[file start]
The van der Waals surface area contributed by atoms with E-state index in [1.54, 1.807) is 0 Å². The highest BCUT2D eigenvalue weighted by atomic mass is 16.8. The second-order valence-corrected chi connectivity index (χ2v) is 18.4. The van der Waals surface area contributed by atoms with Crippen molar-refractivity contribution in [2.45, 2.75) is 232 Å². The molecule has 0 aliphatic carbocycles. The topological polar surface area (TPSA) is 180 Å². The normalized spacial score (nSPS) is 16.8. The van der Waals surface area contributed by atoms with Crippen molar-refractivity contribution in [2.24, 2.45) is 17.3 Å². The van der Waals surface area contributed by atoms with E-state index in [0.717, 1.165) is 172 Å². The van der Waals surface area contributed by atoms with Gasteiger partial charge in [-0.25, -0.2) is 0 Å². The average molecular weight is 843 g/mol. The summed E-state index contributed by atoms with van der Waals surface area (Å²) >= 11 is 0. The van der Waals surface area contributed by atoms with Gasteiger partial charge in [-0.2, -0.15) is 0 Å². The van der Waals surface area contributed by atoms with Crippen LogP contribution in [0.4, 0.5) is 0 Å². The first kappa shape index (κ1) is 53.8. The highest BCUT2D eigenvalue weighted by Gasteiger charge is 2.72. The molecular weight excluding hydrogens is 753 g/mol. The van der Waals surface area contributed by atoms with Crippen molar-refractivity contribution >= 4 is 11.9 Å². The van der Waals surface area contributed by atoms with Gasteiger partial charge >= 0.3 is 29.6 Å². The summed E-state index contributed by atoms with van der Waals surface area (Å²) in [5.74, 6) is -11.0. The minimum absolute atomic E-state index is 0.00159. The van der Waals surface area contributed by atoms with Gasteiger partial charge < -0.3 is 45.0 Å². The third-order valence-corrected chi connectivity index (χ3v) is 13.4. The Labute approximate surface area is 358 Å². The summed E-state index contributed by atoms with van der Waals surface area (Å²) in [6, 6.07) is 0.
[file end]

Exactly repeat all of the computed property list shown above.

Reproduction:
The van der Waals surface area contributed by atoms with E-state index in [1.54, 1.807) is 0 Å². The highest BCUT2D eigenvalue weighted by atomic mass is 16.8. The second-order valence-corrected chi connectivity index (χ2v) is 18.4. The van der Waals surface area contributed by atoms with Crippen molar-refractivity contribution in [2.45, 2.75) is 232 Å². The molecule has 0 aliphatic carbocycles. The topological polar surface area (TPSA) is 180 Å². The normalized spacial score (nSPS) is 16.8. The van der Waals surface area contributed by atoms with Crippen molar-refractivity contribution in [2.24, 2.45) is 17.3 Å². The van der Waals surface area contributed by atoms with E-state index in [0.717, 1.165) is 172 Å². The van der Waals surface area contributed by atoms with Gasteiger partial charge in [-0.25, -0.2) is 0 Å². The average molecular weight is 843 g/mol. The summed E-state index contributed by atoms with van der Waals surface area (Å²) >= 11 is 0. The van der Waals surface area contributed by atoms with Gasteiger partial charge in [-0.2, -0.15) is 0 Å². The van der Waals surface area contributed by atoms with Crippen LogP contribution in [0.4, 0.5) is 0 Å². The first kappa shape index (κ1) is 53.8. The highest BCUT2D eigenvalue weighted by Gasteiger charge is 2.72. The molecular weight excluding hydrogens is 753 g/mol. The van der Waals surface area contributed by atoms with Crippen molar-refractivity contribution >= 4 is 11.9 Å². The van der Waals surface area contributed by atoms with Gasteiger partial charge >= 0.3 is 29.6 Å². The summed E-state index contributed by atoms with van der Waals surface area (Å²) in [5.74, 6) is -11.0. The minimum absolute atomic E-state index is 0.00159. The van der Waals surface area contributed by atoms with Gasteiger partial charge < -0.3 is 45.0 Å². The third-order valence-corrected chi connectivity index (χ3v) is 13.4. The Labute approximate surface area is 358 Å². The summed E-state index contributed by atoms with van der Waals surface area (Å²) in [6, 6.07) is 0.